The Editors: For pro-lifers, the cause endures

On Saturday, thousands of Irish people braved the elements, and the implicit opposition of large sections of the media, to march in defence of unborn life.

In the four years since the Irish public voted, in 2018, to repeal the 8th amendment and approve the introduction of an on-demand abortion law, more than 21,000 lives have been prematurely and deliberately ended in this state. You will find no trace of those lives in the census, or in the records of the people who live, and die, in Ireland.

Human life itself, when unwanted, is now a disposable commodity of no significance.

There may be no more emblematic issue about the state of modern Ireland, and indeed the modern west, than abortion. In many ways, modern society is a cold house for children, and a cold house for those who aspire to have them. Last week, in the aftermath of the US Supreme Court’s laudable decision to reverse Roe v Wade, many major companies announced – and were praised for announcing – that they would pay for abortions for their female employees. That many of those same companies refuse, in accordance with US law, to pay for parental leave or childcare raised barely an eyebrow. The message could not be clearer: Children are burdensome, and, if possible, to be avoided.

The progressive mantra of “choice” when it comes to pregnancy has side effects that are often excised entirely from the conversation: After all, choices have consequences. The reduction of childbirth and parenting to a matter of simple choice has the happy side effect, at least in a capitalist society, of allowing us to wash our hands of the need to help. Thus, in this culture, the woman who has seven children is widely seen as irresponsible and dissolute. The woman who has seven abortions is seen as progressive, and empowered. It is a cold statement of fact that many people would rather their taxes pay for abortion than child supports.

No debate, of course, can be reduced only to generalities or to its most extreme cases. It is undoubtedly true that the vast majority of those who voted yes in 2018 did not vote to create, in their minds, a colder society. They were led to believe they were voting to provide care, as they saw it, to the woman who has been raped, or to the couple who have been told their baby is a ‘fatal abnormality’. But those who voted on that basis are still responsible for their votes.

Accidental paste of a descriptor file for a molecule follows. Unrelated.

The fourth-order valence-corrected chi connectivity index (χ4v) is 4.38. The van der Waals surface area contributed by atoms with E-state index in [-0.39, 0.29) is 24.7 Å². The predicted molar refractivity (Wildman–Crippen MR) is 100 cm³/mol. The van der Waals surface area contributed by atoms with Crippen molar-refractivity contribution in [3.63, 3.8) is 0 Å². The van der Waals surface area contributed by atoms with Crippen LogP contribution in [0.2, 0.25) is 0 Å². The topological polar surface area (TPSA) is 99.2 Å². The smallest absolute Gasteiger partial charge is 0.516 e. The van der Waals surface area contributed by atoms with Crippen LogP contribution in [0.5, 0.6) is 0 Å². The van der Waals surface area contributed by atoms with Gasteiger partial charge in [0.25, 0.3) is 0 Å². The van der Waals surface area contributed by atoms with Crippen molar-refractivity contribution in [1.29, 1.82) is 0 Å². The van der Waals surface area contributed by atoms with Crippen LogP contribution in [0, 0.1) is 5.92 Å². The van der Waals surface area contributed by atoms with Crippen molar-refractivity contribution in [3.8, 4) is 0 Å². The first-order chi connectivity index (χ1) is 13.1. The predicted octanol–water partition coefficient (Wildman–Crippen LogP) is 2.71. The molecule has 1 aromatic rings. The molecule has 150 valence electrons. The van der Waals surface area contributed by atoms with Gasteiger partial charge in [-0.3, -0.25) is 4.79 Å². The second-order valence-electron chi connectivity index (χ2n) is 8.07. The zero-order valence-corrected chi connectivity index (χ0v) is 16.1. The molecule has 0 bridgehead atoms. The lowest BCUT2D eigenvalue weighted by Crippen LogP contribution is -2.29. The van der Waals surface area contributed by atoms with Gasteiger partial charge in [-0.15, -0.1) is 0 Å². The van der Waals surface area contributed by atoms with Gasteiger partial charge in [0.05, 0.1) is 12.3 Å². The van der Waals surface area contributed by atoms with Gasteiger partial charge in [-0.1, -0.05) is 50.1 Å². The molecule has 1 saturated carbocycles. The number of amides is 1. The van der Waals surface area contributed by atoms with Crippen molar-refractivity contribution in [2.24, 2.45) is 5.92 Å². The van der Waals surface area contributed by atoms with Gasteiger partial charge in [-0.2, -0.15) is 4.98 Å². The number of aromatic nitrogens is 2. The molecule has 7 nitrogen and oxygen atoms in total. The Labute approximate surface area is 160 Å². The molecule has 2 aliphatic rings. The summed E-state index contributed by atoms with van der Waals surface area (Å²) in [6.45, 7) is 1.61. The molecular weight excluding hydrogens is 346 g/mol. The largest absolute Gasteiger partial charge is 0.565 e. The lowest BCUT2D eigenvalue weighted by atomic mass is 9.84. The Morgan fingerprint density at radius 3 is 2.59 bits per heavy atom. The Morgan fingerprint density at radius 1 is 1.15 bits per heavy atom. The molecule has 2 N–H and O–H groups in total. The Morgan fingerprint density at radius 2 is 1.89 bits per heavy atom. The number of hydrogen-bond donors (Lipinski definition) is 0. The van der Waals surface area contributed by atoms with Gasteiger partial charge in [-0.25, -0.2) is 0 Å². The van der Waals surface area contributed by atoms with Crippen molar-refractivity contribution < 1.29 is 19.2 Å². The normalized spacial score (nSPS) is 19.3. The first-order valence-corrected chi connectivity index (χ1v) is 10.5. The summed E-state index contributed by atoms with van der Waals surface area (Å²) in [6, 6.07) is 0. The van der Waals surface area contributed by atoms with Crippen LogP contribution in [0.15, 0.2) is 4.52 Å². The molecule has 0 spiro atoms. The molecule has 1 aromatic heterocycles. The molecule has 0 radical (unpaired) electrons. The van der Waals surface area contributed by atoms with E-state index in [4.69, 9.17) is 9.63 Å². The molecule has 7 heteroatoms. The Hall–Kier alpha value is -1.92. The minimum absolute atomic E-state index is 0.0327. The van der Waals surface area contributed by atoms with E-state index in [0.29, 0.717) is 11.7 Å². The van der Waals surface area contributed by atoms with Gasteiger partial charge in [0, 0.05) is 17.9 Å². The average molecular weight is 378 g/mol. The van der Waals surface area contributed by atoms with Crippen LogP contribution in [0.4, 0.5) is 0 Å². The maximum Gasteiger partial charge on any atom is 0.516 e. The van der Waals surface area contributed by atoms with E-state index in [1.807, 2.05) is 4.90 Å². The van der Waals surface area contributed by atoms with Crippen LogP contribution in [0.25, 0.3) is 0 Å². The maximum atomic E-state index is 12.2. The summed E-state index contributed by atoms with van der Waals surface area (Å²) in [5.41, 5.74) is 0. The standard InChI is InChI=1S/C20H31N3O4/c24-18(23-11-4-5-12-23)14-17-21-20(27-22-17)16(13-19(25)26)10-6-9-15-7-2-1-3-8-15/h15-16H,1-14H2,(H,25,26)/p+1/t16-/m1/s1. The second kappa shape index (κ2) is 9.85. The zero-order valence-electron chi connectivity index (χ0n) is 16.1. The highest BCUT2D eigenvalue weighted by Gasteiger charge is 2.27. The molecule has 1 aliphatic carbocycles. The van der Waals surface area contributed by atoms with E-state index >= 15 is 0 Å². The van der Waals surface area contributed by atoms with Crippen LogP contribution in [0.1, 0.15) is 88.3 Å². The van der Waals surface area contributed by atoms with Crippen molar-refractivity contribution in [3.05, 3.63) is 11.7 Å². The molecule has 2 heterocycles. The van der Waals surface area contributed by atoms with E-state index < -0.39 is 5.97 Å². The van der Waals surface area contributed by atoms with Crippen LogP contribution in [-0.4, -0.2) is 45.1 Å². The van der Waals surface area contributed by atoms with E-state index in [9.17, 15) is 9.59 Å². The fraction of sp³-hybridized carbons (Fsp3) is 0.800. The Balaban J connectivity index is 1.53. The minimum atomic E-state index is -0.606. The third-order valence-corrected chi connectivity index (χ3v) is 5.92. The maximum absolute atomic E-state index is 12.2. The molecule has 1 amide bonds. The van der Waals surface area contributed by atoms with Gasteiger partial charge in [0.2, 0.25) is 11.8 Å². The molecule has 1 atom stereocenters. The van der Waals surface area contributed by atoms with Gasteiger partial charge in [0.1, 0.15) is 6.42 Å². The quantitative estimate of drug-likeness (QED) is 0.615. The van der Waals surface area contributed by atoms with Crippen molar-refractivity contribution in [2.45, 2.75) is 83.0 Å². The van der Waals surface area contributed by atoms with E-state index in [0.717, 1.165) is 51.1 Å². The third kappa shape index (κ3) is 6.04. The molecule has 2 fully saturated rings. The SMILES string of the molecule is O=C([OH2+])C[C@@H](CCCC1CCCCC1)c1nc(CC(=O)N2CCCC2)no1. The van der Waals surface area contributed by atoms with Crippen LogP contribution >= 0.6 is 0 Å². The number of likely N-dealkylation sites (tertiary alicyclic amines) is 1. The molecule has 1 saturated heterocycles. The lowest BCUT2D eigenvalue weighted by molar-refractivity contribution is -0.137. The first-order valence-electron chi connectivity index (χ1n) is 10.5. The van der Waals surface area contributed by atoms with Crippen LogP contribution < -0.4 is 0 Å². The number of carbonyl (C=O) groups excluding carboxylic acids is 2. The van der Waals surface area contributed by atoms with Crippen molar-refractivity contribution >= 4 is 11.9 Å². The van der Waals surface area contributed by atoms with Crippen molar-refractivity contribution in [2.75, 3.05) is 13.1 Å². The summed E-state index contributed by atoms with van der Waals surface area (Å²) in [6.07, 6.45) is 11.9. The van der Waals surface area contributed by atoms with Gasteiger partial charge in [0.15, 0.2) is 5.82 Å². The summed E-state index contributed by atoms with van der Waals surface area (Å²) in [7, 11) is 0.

Those votes have enabled much more than what was, perhaps, at the forefront of their minds. As this outlet reported two weeks ago, the number of Irish women seeking an abortion on the grounds of Down Syndrome, in the UK, has dramatically increased since 2018. Though we have not yet legalised abortion on those grounds here, the shifting sands of the culture are moving inexorably that way. We live in a country where it is increasingly felt unjust for a couple to be denied a perfect baby, and increasingly seen as legitimate to discard an imperfect one, so long as that discarding takes place prior to birth. The consequences that this will have, in time, for disability services and the respect we show to those who live in our society as former imperfect babies are not hard to foresee.

For the pro lifer, all life is worthy of respect, and protection. Children are a good thing: Even in the most difficult circumstances, a new human life is another chance for humanity. Another opportunity, another 80 years of possibilities, and love, and relationships, and opportunities to change the world for the better. Perhaps this is idealistic: Not every child will have a happy life. But every child deserves a chance at happiness.

There is, too, an opportunity cost to abortion. Those who say “it was the right choice for me” are making an assertion, not a statement of fact. None of us know how a child we did not meet, and never gave a chance, might have affected us. The world is full of those who wish they’d had children. It is not overburdened, thankfully, with people who regret that they did.

For all the language that we use to sanitise and simplify it, the cold fact is that abortion ends a human life. It robs all of society of the contributions that life might have made, and of the love it might have given, and of the relationships it might have formed. Abortion supporters counter that no woman has an abortion lightly. On that, we’d hope, there should be agreement. But it does tend to undermine the notion that abortion is no more significant than having one’s appendix out.

To those thousands who marched on Saturday, this is a cause that endures. Whether one believes that abortion should be legal, or illegal, there should at least be recognition from all sides that abortion is at its core a tragedy. A tragedy not only for the mother who turns away from one future, but for the child who loses their future entirely, and the society that loses something it didn’t even know it had.

Opposing abortion is not popular in Ireland, in 2022. But that which is popular is not the same as that which is right. And nothing ever became popular without the efforts of those who made the case, in the wind, and the rain, when it was not popular. As the United States showed us last week, change can, and does, come, in time. Until then, the hope still lives and the dream, as they say, shall never die.

Share mdi-share-variant mdi-twitter mdi-facebook mdi-whatsapp mdi-telegram mdi-linkedin mdi-email mdi-printer mdi-chevron-left Prev Next mdi-chevron-right Related
Comments are open

The biggest problem Ireland faces right now is:

View Results

Loading ... Loading ...